WINDSOR, Ont. - Atlantic Canada is again bracing for harmonized weights and dimensions for rigs rolling across provincial boundaries; this time they say it's going to happen.Soon you'll be able to hau...
WINDSOR, Ont. – Atlantic Canada is again bracing for harmonized weights and dimensions for rigs rolling across provincial boundaries; this time they say it’s going to happen.
Soon you’ll be able to haul from Newfoundland into Nova Scotia, run northeast to New Brunswick and then head out across the fixed link to P.E.I. and if your gear is good enough for one jurisdiction, it’ll be good enough for them all.
Among the four provinces the rules and regulations for weights and dimensions were many and often varied greatly.
In all likelihood, on Oct. 1, those headaches will largely become part of the past giving way to three things the industry has sought for years: simplicity, clarity and consistency.
“The resulting harmonization rules that we have now, are the first of their kind in Canada and in North America and I think this is very, very positive,” says New Brunswick’s Minister of Transportation Margaret-Ann Blaney.
All four truck ministries that call Atlantic Canada home will have one document to reference, she adds, and that’s a tune truckers are willing to dance to.
“This is a major piece of legislation in the fact that it is leveling the playing field for those people in the trucking business, irregardless of the province that they live in,” says Ralph Boyd, the president of the Atlantic Provinces Trucking Association (APTA). “It’s allowing us to move goods more efficiently from one province to another. We will now have access, by common configurations, into Quebec and the majority of common configurations will be able to access Ontario.”
Tom Beckett, the director of policy and planning in the Works, Services and Transportation Department of Newfoundland insists the process has included any and all stakeholders who wanted a seat at the table.
“There were meetings held across Atlantic Canada, two sets of meetings, and an exchange of documents with the trucking industry,” he says.
In the whole Memorandum of Understanding (MOU), the official name given the deal, there will be some equipment grandfathered into the system with a set time frame when its useful life will expire.
“We already knew that in 2005, in New Brunswick, the tri-axle trailer was going to be discontinued as a useful piece of equipment. In the case of other provinces, in Nova Scotia for example, they may not have had a particular date by which they would eliminate tri-axle trailers,” explains Boyd. “Now, the deadline has been extended to 2009, which allows the industry a little bit more time to get the useful life out of that equipment. At the same time we know that in 2009 the tri-axle trailers will not exist, if they do they will be at much lower weights.”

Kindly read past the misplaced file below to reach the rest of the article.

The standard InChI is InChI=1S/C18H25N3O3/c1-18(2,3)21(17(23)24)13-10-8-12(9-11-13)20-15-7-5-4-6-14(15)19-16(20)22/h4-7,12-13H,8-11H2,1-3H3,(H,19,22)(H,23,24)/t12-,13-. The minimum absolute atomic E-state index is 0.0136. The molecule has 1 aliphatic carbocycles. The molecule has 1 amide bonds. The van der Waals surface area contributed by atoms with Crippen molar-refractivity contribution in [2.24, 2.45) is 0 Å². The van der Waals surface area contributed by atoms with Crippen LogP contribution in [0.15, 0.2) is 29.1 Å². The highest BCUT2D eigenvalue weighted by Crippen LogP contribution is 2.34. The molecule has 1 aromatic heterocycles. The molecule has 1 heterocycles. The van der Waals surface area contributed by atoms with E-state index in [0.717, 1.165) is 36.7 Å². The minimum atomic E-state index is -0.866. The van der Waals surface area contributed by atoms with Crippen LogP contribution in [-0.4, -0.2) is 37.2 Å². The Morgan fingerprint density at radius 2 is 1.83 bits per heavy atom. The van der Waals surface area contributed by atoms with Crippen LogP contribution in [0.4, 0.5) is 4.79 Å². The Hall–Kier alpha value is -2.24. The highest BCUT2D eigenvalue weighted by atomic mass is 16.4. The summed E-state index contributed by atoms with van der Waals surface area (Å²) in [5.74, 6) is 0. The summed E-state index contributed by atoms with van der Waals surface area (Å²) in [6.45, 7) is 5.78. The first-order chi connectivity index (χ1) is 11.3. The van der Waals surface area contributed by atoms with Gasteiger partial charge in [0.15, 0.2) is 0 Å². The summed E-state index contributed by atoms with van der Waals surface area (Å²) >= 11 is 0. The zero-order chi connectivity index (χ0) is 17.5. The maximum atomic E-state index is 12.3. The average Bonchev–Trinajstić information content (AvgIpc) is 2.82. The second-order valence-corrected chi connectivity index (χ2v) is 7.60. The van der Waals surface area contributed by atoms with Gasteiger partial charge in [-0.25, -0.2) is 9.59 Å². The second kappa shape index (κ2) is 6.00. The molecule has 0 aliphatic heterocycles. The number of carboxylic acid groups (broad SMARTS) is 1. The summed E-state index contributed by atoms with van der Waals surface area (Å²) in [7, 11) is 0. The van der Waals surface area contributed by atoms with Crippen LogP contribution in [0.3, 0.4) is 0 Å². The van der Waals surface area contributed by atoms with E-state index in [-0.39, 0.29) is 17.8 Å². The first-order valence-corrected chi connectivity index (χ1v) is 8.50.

For the province of Newfoundland, the biggest change will be on tridem spreads. These will shorten up to three meters compared to its previous 3.6m and the weight will go from 27,000 kg down to 26,000 kg.
As well, the allowable weight on the drive axle will increase by 1,000 kg bringing it to 6,500 kg in total.
Islanders, assures safety coordinator Wilfred MacDonald, will not face a whole lot of change.
“We made a number of changes when the Confederation Bridge opened. Some of the changes will be allowing us the twin steer, which is a new configuration for P.E.I.,” he says. “I don’t see a big influx of those initially but certainly some of the specialty industries will be looking toward this kind of unit.”
He states as far as other changes go, “they are not that significant.”
In New Brunswick, new regulations will apply to any number of configurations. “Some of the changes proposed include – medium spread tridem axle groups permitted up to 24,000 kg; trailers will be permitted to be hauled by tandem steering axle trucks; and the introduction of tandem and tridem equivalent axle groups with no weight penalty for a properly deployed liftaxle,” says Blaney.
Nova Scotia can also expect its own variances with the MOU. Don Evans, the coordinator for vehicle compliance, says the feedback from the industry has been positive.
“The trucking public shouldn’t see a big change,” he insists. “The change is that they are going to have to have the same rules throughout the region.”
Dave Roberts, of the Truckers’ Association of Nova Scotia, says it is quite curious that his members haven’t been calling about the MOU.
“We usually take it as no news is good news,” says Roberts.
He said his workers were all aware of the meetings and some people went to them, which demonstrates there is no hidden agenda on the government’s behalf.
“If anything, harmonization is giving us a little bit extra. I think that’s why a lot of the guys aren’t complaining,” he insists.
Boyd says the process was missing one key element: discussions on over-dimensional rigs.
“Those are things we should be looking at now, knowing harmonization will take place in October,” says Boyd. “If there is any one thing that is a little frustrating, it is the process, the length of time. We as industry have to respond to our customers today. The customer is not asking for service five years from now, he’s asking, ‘What service can I get today?'” n